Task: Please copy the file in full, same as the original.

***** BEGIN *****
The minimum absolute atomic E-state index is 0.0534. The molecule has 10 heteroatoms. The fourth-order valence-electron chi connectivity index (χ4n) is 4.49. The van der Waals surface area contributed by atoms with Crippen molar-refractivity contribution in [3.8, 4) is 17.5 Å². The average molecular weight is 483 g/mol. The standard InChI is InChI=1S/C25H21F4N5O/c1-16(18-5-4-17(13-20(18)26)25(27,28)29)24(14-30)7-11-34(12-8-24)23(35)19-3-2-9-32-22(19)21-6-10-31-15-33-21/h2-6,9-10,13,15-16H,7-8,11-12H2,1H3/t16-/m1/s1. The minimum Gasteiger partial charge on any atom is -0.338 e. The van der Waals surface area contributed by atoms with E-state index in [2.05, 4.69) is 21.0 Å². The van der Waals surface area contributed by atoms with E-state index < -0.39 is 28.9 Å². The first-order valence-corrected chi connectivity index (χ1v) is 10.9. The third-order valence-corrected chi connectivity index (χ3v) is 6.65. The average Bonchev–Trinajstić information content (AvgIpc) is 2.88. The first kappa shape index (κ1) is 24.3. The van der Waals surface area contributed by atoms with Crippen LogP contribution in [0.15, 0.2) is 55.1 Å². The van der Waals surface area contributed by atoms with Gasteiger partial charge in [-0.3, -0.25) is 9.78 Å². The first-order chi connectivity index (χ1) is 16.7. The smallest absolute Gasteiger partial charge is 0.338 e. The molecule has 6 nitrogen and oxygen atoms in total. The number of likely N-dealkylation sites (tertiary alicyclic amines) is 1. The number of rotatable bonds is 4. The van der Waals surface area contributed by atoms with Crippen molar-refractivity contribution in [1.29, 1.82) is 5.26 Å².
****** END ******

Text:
The minimum absolute atomic E-state index is 0.0534. The molecule has 10 heteroatoms. The fourth-order valence-electron chi connectivity index (χ4n) is 4.49. The van der Waals surface area contributed by atoms with Crippen molar-refractivity contribution in [3.8, 4) is 17.5 Å². The average molecular weight is 483 g/mol. The standard InChI is InChI=1S/C25H21F4N5O/c1-16(18-5-4-17(13-20(18)26)25(27,28)29)24(14-30)7-11-34(12-8-24)23(35)19-3-2-9-32-22(19)21-6-10-31-15-33-21/h2-6,9-10,13,15-16H,7-8,11-12H2,1H3/t16-/m1/s1. The minimum Gasteiger partial charge on any atom is -0.338 e. The van der Waals surface area contributed by atoms with E-state index in [2.05, 4.69) is 21.0 Å². The van der Waals surface area contributed by atoms with E-state index < -0.39 is 28.9 Å². The first-order valence-corrected chi connectivity index (χ1v) is 10.9. The third-order valence-corrected chi connectivity index (χ3v) is 6.65. The average Bonchev–Trinajstić information content (AvgIpc) is 2.88. The first kappa shape index (κ1) is 24.3. The van der Waals surface area contributed by atoms with Crippen LogP contribution in [0.15, 0.2) is 55.1 Å². The van der Waals surface area contributed by atoms with Gasteiger partial charge in [-0.3, -0.25) is 9.78 Å². The first-order chi connectivity index (χ1) is 16.7. The smallest absolute Gasteiger partial charge is 0.338 e. The molecule has 6 nitrogen and oxygen atoms in total. The number of likely N-dealkylation sites (tertiary alicyclic amines) is 1. The number of rotatable bonds is 4. The van der Waals surface area contributed by atoms with Crippen molar-refractivity contribution in [1.29, 1.82) is 5.26 Å².